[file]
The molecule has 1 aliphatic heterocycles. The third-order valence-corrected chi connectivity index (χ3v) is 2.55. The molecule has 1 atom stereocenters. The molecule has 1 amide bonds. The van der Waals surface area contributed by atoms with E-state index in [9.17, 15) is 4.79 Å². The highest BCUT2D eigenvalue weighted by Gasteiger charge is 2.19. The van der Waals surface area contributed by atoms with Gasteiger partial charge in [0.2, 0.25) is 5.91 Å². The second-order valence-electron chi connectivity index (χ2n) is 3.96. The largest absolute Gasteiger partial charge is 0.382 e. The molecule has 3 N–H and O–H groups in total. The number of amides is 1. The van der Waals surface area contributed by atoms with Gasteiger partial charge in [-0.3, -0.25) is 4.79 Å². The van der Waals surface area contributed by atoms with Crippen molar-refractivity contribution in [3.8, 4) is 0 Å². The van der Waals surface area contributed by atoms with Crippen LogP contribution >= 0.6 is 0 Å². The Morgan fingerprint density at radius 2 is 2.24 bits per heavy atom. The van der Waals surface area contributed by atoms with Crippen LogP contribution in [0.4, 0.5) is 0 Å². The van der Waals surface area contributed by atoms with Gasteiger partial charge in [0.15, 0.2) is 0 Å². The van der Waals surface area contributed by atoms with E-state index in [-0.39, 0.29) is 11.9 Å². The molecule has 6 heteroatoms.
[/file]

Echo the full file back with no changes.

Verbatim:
The molecule has 1 aliphatic heterocycles. The third-order valence-corrected chi connectivity index (χ3v) is 2.55. The molecule has 1 atom stereocenters. The molecule has 1 amide bonds. The van der Waals surface area contributed by atoms with E-state index in [9.17, 15) is 4.79 Å². The highest BCUT2D eigenvalue weighted by Gasteiger charge is 2.19. The van der Waals surface area contributed by atoms with Gasteiger partial charge in [0.2, 0.25) is 5.91 Å². The second-order valence-electron chi connectivity index (χ2n) is 3.96. The largest absolute Gasteiger partial charge is 0.382 e. The molecule has 3 N–H and O–H groups in total. The number of amides is 1. The van der Waals surface area contributed by atoms with Gasteiger partial charge in [-0.3, -0.25) is 4.79 Å². The van der Waals surface area contributed by atoms with Crippen molar-refractivity contribution in [3.8, 4) is 0 Å². The van der Waals surface area contributed by atoms with Crippen LogP contribution >= 0.6 is 0 Å². The Morgan fingerprint density at radius 2 is 2.24 bits per heavy atom. The van der Waals surface area contributed by atoms with Crippen LogP contribution in [0.4, 0.5) is 0 Å². The van der Waals surface area contributed by atoms with Gasteiger partial charge in [0.15, 0.2) is 0 Å². The van der Waals surface area contributed by atoms with E-state index in [-0.39, 0.29) is 11.9 Å². The molecule has 6 heteroatoms.